I’ve been thinking a lot lately about vegetarians, vegans, carnivores, etc.  I’ve come to the realization that making a radical choice about what you eat exists soley because of the incredible abundance that we have available to us in our current culture.  You can only be a vegan because we have unlimited choices available to us, and we have companies who are willing to invest in making alternatives to meat based products.  Additionally, if you choose to be a carnivore you can essentially only do that because of the incredible amount of meat that we are able to efficiently “grow” (not withstanding the environmental aspects of such a food production system). 

We can choose to exclude certain food choices from our diet, if we wish, because there is plenty leftover to make up for that caloric shortfall.  I think our future will different in this regard, and I think we’ll see a decrease in the amount of extreme diets that exist in the world.

For example, take the fats we choose to use.  If you are a vegan today you are required to use vegetable based fats.  I would guess that these would be mostly vegetable oils and olive oil.  Prior to our industrial age only olive oil existed in mostly useable quantities.  As our energy resources constrict will we lose some of these sources?  Will we have to shut down the manufacturing of vegetable oils because that crop is needed as a food supply?  Or is it possible that we wouldn’t even have the resouces to manufacture such oils?  If that happens I would expect we would see a shift back to animal products as our source of cooking fat, and that would make being a vegan very difficult.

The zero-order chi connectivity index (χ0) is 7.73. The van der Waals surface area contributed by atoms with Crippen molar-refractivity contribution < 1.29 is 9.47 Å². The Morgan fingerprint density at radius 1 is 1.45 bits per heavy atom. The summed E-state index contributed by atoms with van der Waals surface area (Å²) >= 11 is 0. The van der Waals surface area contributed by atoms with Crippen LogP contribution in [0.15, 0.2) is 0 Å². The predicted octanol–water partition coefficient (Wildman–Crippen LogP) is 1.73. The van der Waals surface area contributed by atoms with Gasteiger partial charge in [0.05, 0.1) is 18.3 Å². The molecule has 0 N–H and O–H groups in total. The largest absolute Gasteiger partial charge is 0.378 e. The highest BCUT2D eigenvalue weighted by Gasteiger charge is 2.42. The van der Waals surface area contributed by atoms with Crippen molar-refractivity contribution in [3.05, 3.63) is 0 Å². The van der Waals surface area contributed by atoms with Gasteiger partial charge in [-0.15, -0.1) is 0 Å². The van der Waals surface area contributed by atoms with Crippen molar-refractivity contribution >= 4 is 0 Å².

The same could be said for sweeteners.  Hard core vegans won’t use honey, because the bees are exploited.  Does that mean that you will only use sugar and maple syrup?  And how available will those products be when it’s near impossible to ship products around the world as we require?  Sugar is an item that will ship fairly well, but it’s supply will still be more difficult than it is now.  Maple syrup?  I don’t know about that one.

Additionally, if you choose to live a life mostly based on meat (ala the Atkins people) is that even feasible in a world where CAFOs won’t operate?  Grazing animals takes a lot of pasture space, and if you don’t have access to the land would you be able to make this work somehow?  It would seem like you will have to eat other items so that you would have sufficient calories.  Meat will be more scarce in our future.  There is no other way for it to be.  This would have to impact what you eat.

Lately I’ve been playing around with being mostly meat free.  I’ve been eating it maybe 2 or 3 times for the past couple of weeks.  I am still eating cheese and butter, and also eggs.  Occassionally I will use millk in something.  I have noticed a marked difference in a number of things.  Things like my energy level (it’s really true), my hunger level (more fiber = less hunger it would seem) and my trips to the restroom (I’ll give no more information on that one), but I think it’s an interesting perspective.  I had always figured all those claims were a bunch of PR phooey.  But it appears to be true.  (To be fair, the Atkins people make the same claims, so believe who you want.)